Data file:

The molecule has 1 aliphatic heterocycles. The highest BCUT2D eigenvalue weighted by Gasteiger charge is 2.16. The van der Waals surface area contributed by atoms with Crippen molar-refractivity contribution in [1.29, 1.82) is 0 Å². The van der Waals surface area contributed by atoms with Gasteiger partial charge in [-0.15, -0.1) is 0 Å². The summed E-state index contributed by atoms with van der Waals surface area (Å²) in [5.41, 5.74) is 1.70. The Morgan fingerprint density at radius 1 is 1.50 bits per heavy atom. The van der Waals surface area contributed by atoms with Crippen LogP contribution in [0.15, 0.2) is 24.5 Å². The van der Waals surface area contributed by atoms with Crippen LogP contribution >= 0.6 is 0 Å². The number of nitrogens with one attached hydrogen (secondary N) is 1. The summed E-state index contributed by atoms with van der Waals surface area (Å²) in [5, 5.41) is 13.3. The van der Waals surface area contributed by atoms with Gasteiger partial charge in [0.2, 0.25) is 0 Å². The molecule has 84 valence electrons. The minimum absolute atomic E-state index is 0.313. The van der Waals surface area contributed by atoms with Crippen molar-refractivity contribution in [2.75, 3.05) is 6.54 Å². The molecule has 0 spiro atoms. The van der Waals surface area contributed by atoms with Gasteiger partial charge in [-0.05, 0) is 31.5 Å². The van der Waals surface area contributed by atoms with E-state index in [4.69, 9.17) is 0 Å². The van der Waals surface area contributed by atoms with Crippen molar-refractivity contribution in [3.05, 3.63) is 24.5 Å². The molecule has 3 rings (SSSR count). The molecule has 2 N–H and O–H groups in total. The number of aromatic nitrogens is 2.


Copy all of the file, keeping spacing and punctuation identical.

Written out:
The molecule has 1 aliphatic heterocycles. The highest BCUT2D eigenvalue weighted by Gasteiger charge is 2.16. The van der Waals surface area contributed by atoms with Crippen molar-refractivity contribution in [1.29, 1.82) is 0 Å². The van der Waals surface area contributed by atoms with Gasteiger partial charge in [-0.15, -0.1) is 0 Å². The summed E-state index contributed by atoms with van der Waals surface area (Å²) in [5.41, 5.74) is 1.70. The Morgan fingerprint density at radius 1 is 1.50 bits per heavy atom. The van der Waals surface area contributed by atoms with Crippen LogP contribution in [0.15, 0.2) is 24.5 Å². The van der Waals surface area contributed by atoms with Crippen LogP contribution >= 0.6 is 0 Å². The number of nitrogens with one attached hydrogen (secondary N) is 1. The summed E-state index contributed by atoms with van der Waals surface area (Å²) in [5, 5.41) is 13.3. The van der Waals surface area contributed by atoms with Gasteiger partial charge in [0.2, 0.25) is 0 Å². The molecule has 84 valence electrons. The minimum absolute atomic E-state index is 0.313. The van der Waals surface area contributed by atoms with Crippen molar-refractivity contribution in [2.75, 3.05) is 6.54 Å². The molecule has 0 spiro atoms. The van der Waals surface area contributed by atoms with Gasteiger partial charge in [-0.05, 0) is 31.5 Å². The van der Waals surface area contributed by atoms with E-state index in [4.69, 9.17) is 0 Å². The van der Waals surface area contributed by atoms with Crippen molar-refractivity contribution in [3.05, 3.63) is 24.5 Å². The molecule has 3 rings (SSSR count). The molecule has 2 N–H and O–H groups in total. The number of aromatic nitrogens is 2.